The Pictures of Samuel’s Planet.

 

Illawarra District, Australia, November 29, 2002

Teacher Samuel

Received by George Barnard

Our brains (and minds) cannot handle sound and vision simultaneously. Our seemingly concurrent perception of sound and light images alternates at great speed, and those who want to enjoy music (or channel celestial messages) know one hears so much better when one closes one’s eyes. It is also the reason for silence to be preferable in libraries and art galleries. We go there to see words, or admire works of art, without being distracted.

Before I heard his message, I saw much of Samuel’s world of his birth.

I looked down on a vast, oblong continent from a very high-up position above the southeast of its center. The northern landmass had ‘slammed’ into the southern land mass and the latter was elevated and produced the mountains, the former appeared to have ‘dipped under’ the southern part with its mountains.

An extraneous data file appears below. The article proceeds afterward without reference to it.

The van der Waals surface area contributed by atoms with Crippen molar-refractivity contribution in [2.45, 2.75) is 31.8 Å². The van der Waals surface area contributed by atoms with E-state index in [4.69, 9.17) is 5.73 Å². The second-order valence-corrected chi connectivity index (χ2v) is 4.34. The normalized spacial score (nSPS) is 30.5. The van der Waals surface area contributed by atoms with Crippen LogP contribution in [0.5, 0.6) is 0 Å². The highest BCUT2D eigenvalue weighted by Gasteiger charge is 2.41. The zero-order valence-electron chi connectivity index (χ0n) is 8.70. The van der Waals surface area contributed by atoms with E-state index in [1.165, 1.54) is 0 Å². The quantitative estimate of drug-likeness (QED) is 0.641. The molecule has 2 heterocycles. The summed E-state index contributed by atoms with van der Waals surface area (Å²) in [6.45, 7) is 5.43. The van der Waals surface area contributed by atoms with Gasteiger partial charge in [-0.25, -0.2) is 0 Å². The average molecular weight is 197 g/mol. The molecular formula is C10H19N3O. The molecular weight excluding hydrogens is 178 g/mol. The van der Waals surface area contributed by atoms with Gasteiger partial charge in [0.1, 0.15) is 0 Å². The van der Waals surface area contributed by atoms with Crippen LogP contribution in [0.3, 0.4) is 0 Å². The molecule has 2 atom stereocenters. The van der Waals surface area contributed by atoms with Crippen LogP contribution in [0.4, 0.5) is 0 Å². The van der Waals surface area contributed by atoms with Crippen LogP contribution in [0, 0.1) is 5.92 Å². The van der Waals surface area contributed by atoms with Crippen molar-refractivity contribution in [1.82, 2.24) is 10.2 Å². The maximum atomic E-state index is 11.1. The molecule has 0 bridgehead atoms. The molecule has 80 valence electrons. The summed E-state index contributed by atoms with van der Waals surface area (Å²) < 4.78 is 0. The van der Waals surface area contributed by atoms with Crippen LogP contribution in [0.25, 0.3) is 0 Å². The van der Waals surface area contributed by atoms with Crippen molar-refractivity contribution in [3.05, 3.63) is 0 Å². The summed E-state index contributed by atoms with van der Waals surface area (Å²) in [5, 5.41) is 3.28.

The entire new continent would perhaps measure some 10,000 miles by perhaps almost 6,000 miles, and there were rain clouds swirling against both sides of the mountain ranges. The polar region was not as pronounced as is our Antarctica.

There were trellis-supported, ovoid-leafed vines in Samuel’s garden with what looked like giant cherries hanging on very long stems, colored green, yellow, orange, red and almost black – a crop that ripens intermittently, and over a lengthy season, somewhat like blueberries do. His glasshouse was full of instruments, and I now see him as a genetic engineer, more so than the agriculturist/horticulturist of his recent self-introduction.

The packaging materials are made from compressed plant fibers, specially grown for the purpose, and they already contain the gel (glue) that makes the packaging so strong when dried. The plant is deep-rooted and brings up lots of trace elements from deeper soil levels, as does lucerne (alfalfa), and I saw it broken up and returned to the black soil.

I guess there would be hydropower, but I did not see that. The rivers are almost all turned into wide canals and ponds for irrigation. All canals veer slightly off to the south-south-west. It gives one the idea of that planet having regular, reliable rainfall.

Great pictures! They tend to not ever slip from memory.

© 11:11 Progress Group.
Toujours au Service de Michael.

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